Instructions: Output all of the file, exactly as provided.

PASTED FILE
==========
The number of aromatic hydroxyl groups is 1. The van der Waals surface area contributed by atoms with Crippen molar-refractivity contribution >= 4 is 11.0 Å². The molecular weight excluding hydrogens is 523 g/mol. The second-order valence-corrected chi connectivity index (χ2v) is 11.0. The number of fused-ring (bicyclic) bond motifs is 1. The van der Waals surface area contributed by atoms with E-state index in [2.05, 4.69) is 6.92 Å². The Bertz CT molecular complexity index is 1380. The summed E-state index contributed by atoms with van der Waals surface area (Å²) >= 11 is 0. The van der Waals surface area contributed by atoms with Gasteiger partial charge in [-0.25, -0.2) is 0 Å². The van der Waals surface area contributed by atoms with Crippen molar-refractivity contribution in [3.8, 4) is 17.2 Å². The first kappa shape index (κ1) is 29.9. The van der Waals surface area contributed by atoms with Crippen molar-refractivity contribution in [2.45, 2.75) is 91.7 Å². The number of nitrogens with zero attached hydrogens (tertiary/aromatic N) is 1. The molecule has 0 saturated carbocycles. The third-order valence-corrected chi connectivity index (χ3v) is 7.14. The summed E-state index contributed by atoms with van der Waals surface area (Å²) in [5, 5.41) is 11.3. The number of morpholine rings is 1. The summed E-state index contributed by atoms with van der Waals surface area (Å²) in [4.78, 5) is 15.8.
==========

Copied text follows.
The number of aromatic hydroxyl groups is 1. The van der Waals surface area contributed by atoms with Crippen molar-refractivity contribution >= 4 is 11.0 Å². The molecular weight excluding hydrogens is 523 g/mol. The second-order valence-corrected chi connectivity index (χ2v) is 11.0. The number of fused-ring (bicyclic) bond motifs is 1. The van der Waals surface area contributed by atoms with E-state index in [2.05, 4.69) is 6.92 Å². The Bertz CT molecular complexity index is 1380. The summed E-state index contributed by atoms with van der Waals surface area (Å²) >= 11 is 0. The van der Waals surface area contributed by atoms with Gasteiger partial charge in [-0.25, -0.2) is 0 Å². The van der Waals surface area contributed by atoms with Crippen molar-refractivity contribution in [3.8, 4) is 17.2 Å². The first kappa shape index (κ1) is 29.9. The van der Waals surface area contributed by atoms with Crippen molar-refractivity contribution in [2.45, 2.75) is 91.7 Å². The number of nitrogens with zero attached hydrogens (tertiary/aromatic N) is 1. The molecule has 0 saturated carbocycles. The third-order valence-corrected chi connectivity index (χ3v) is 7.14. The summed E-state index contributed by atoms with van der Waals surface area (Å²) in [5, 5.41) is 11.3. The number of morpholine rings is 1. The summed E-state index contributed by atoms with van der Waals surface area (Å²) in [4.78, 5) is 15.8.